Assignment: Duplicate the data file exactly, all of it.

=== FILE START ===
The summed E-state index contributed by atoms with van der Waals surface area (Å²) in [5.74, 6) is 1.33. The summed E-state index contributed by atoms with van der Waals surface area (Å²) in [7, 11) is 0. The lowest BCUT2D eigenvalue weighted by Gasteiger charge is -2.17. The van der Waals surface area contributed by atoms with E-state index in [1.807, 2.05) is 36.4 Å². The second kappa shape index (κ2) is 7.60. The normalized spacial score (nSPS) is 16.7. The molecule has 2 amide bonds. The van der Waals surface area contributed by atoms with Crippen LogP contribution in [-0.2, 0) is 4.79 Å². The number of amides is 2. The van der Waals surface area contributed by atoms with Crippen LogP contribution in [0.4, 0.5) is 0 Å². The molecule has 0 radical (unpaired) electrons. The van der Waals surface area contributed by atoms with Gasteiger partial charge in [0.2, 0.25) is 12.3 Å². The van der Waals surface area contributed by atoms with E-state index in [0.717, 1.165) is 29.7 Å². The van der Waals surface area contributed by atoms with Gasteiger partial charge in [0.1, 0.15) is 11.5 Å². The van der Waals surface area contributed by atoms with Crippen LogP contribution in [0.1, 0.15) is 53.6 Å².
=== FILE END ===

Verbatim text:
The summed E-state index contributed by atoms with van der Waals surface area (Å²) in [5.74, 6) is 1.33. The summed E-state index contributed by atoms with van der Waals surface area (Å²) in [7, 11) is 0. The lowest BCUT2D eigenvalue weighted by Gasteiger charge is -2.17. The van der Waals surface area contributed by atoms with E-state index in [1.807, 2.05) is 36.4 Å². The second kappa shape index (κ2) is 7.60. The normalized spacial score (nSPS) is 16.7. The molecule has 2 amide bonds. The van der Waals surface area contributed by atoms with Crippen LogP contribution in [-0.2, 0) is 4.79 Å². The number of amides is 2. The van der Waals surface area contributed by atoms with Crippen LogP contribution in [0.4, 0.5) is 0 Å². The molecule has 0 radical (unpaired) electrons. The van der Waals surface area contributed by atoms with Gasteiger partial charge in [0.2, 0.25) is 12.3 Å². The van der Waals surface area contributed by atoms with E-state index in [0.717, 1.165) is 29.7 Å². The van der Waals surface area contributed by atoms with Gasteiger partial charge in [0.1, 0.15) is 11.5 Å². The van der Waals surface area contributed by atoms with Crippen LogP contribution in [0.1, 0.15) is 53.6 Å².